Wednesday 17 January 2018

Coalition 'failed to consider alternatives to bank guarantee'

Peter Nyberg, author of the report into the banking sector, at a news conference at the Department of Finance yesterday
Peter Nyberg, author of the report into the banking sector, at a news conference at the Department of Finance yesterday

Emmet Oliver Deputy Business Editor

THE last Government should have bought itself more time and weighed up cheaper alternatives before opting for the largest bailout in the State's history, a new report on the banking crisis concludes.

But alternatives to the state banking guarantee were not examined properly because of incomplete information, the report reveals.

And if the Government realised how bad the banks' balance sheets truly were, a different decision might have been taken, Finnish banking expert Peter Nyberg found.

Former Finance Minister Brian Lenihan told the Irish Independent last night it was a "hypothetical" question whether he would have done anything different.

The 156-page Nyberg report, based on 140 individual interviews and 200,000 documents, contains damning revelations about how the banks were run in the final years of the boom.

The report said it was barely believable that professional people could take such huge risks running their banks, as it pointed to home-grown causes for the €70bn meltdown.

The Nyberg report does not name and shame anybody, but attacks a herd mentality within the financial system from 2003-2009.

It also reveals that the Financial Regulator Patrick Neary and Central Bank governor John Hurley assured the Government in 2008 the banks would not run into trouble and would be solvent up until 2011.

Mr Nyberg said that the September 2008 bank guarantee might be justifiable "given the information provided" at the time. But the Government, led by Brian Cowen and Brian Lenihan, could have taken several steps to slash the cost of the bank bailout, he added.

"Buying time, even until the following weekend, would not have been an idle exercise," he said.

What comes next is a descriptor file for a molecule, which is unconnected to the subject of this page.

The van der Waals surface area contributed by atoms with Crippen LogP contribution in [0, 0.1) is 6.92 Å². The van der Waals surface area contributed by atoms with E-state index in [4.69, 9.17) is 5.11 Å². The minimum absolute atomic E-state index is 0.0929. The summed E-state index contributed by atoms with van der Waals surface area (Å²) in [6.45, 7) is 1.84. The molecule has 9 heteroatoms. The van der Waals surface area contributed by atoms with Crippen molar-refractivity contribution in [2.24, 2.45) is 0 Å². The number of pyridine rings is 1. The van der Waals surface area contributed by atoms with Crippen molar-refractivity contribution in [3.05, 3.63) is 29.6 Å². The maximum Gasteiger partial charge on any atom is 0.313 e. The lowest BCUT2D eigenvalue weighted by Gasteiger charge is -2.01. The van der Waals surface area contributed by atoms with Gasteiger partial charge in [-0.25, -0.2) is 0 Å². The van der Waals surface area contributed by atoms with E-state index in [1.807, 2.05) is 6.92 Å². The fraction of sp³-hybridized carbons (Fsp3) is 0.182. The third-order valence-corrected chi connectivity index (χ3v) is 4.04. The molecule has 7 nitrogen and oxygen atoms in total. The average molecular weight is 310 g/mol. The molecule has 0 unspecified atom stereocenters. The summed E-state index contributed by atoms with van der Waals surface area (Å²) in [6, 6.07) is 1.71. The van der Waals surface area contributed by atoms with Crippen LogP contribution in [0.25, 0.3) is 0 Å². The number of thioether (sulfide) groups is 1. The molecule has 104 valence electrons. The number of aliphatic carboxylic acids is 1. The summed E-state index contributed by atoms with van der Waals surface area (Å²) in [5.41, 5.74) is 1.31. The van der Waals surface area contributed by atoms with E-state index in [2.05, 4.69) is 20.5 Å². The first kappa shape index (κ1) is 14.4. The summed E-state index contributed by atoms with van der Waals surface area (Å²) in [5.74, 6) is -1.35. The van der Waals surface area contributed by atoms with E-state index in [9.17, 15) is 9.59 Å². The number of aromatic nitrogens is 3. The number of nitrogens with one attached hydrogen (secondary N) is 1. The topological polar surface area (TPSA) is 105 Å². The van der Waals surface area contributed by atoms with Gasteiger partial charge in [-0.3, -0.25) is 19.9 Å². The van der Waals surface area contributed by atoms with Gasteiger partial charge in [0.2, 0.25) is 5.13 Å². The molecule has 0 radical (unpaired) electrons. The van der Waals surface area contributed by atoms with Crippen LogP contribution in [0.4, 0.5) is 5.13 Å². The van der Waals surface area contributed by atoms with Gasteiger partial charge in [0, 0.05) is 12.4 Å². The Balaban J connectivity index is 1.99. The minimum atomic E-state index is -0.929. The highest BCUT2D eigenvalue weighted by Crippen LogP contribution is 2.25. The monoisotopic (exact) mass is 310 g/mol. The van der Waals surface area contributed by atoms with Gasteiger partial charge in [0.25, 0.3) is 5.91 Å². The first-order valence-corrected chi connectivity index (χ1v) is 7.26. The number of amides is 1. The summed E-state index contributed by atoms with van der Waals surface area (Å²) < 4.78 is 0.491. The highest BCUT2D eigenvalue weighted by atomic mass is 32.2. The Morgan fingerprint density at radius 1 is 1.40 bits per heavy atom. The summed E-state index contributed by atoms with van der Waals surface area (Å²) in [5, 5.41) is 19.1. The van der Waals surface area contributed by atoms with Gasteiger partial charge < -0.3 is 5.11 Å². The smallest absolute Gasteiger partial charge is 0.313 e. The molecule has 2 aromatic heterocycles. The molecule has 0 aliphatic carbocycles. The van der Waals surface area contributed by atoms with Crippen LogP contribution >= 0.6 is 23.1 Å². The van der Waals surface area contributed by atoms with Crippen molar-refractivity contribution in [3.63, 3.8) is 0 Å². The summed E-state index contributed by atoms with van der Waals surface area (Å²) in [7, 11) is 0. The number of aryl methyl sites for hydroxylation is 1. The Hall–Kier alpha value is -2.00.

But Mr Lenihan last night said: "We would have had to put money into Anglo anyway by that point."

He did, however, admit he was surprised at how little planning for such an event had been done by the Central Bank and his own department.

Mr Nyberg claimed the number of banks being guaranteed could have been trimmed, the duration of the guarantee could have been reduced, and only deposits and inter-bank loans might have been protected.

The Government could have avoided a blanket guarantee and instead looked at other solutions like nationalising some banks and splitting others up. With added time the Government might also have consulted its European partners more closely and emergency legislation could have been drafted to close down certain banks, Mr Nyberg said.

The report reveals that there were discussions in Government about nationalising Anglo Irish and Irish Nationwide during the night but both these ideas were abandoned.

It is suggested in the report that either AIB or Bank of Ireland wanted to see Anglo Irish nationalised as it was causing much of the problems for the banking system in general.

There was some support for this at the Department of Finance, but the Financial Regulator made it clear that Anglo was solvent.

Irish Independent

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